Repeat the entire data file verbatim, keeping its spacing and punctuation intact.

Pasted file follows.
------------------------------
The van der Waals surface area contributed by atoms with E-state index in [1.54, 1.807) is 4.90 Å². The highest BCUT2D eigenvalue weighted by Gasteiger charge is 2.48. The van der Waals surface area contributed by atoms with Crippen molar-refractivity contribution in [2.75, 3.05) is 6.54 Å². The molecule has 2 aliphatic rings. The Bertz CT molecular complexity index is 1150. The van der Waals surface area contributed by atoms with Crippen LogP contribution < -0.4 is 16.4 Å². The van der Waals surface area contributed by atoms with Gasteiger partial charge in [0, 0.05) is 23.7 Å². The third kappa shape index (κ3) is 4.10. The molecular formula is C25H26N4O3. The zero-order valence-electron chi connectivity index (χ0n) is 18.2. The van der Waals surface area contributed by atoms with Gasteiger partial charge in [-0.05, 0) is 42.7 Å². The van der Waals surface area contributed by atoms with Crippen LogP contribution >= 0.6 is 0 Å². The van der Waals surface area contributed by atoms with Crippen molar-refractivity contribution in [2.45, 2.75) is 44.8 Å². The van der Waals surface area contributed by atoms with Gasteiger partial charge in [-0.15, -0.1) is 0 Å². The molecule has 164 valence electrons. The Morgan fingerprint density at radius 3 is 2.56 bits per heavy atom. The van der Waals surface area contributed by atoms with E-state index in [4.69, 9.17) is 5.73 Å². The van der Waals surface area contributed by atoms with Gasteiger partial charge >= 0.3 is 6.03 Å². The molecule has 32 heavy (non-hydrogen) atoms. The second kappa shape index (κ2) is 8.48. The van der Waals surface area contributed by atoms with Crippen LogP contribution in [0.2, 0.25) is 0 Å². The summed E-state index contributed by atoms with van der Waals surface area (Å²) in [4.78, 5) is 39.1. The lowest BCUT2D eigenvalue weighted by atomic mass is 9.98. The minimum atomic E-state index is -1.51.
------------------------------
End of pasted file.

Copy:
The van der Waals surface area contributed by atoms with E-state index in [1.54, 1.807) is 4.90 Å². The highest BCUT2D eigenvalue weighted by Gasteiger charge is 2.48. The van der Waals surface area contributed by atoms with Crippen molar-refractivity contribution in [2.75, 3.05) is 6.54 Å². The molecule has 2 aliphatic rings. The Bertz CT molecular complexity index is 1150. The van der Waals surface area contributed by atoms with Crippen LogP contribution < -0.4 is 16.4 Å². The van der Waals surface area contributed by atoms with Gasteiger partial charge in [0, 0.05) is 23.7 Å². The third kappa shape index (κ3) is 4.10. The molecular formula is C25H26N4O3. The zero-order valence-electron chi connectivity index (χ0n) is 18.2. The van der Waals surface area contributed by atoms with Gasteiger partial charge in [-0.05, 0) is 42.7 Å². The van der Waals surface area contributed by atoms with Crippen LogP contribution >= 0.6 is 0 Å². The van der Waals surface area contributed by atoms with Crippen molar-refractivity contribution in [2.45, 2.75) is 44.8 Å². The van der Waals surface area contributed by atoms with Gasteiger partial charge in [-0.15, -0.1) is 0 Å². The molecule has 164 valence electrons. The Morgan fingerprint density at radius 3 is 2.56 bits per heavy atom. The van der Waals surface area contributed by atoms with E-state index in [4.69, 9.17) is 5.73 Å². The van der Waals surface area contributed by atoms with Gasteiger partial charge >= 0.3 is 6.03 Å². The molecule has 32 heavy (non-hydrogen) atoms. The second kappa shape index (κ2) is 8.48. The van der Waals surface area contributed by atoms with Crippen LogP contribution in [0.2, 0.25) is 0 Å². The summed E-state index contributed by atoms with van der Waals surface area (Å²) in [4.78, 5) is 39.1. The lowest BCUT2D eigenvalue weighted by atomic mass is 9.98. The minimum atomic E-state index is -1.51.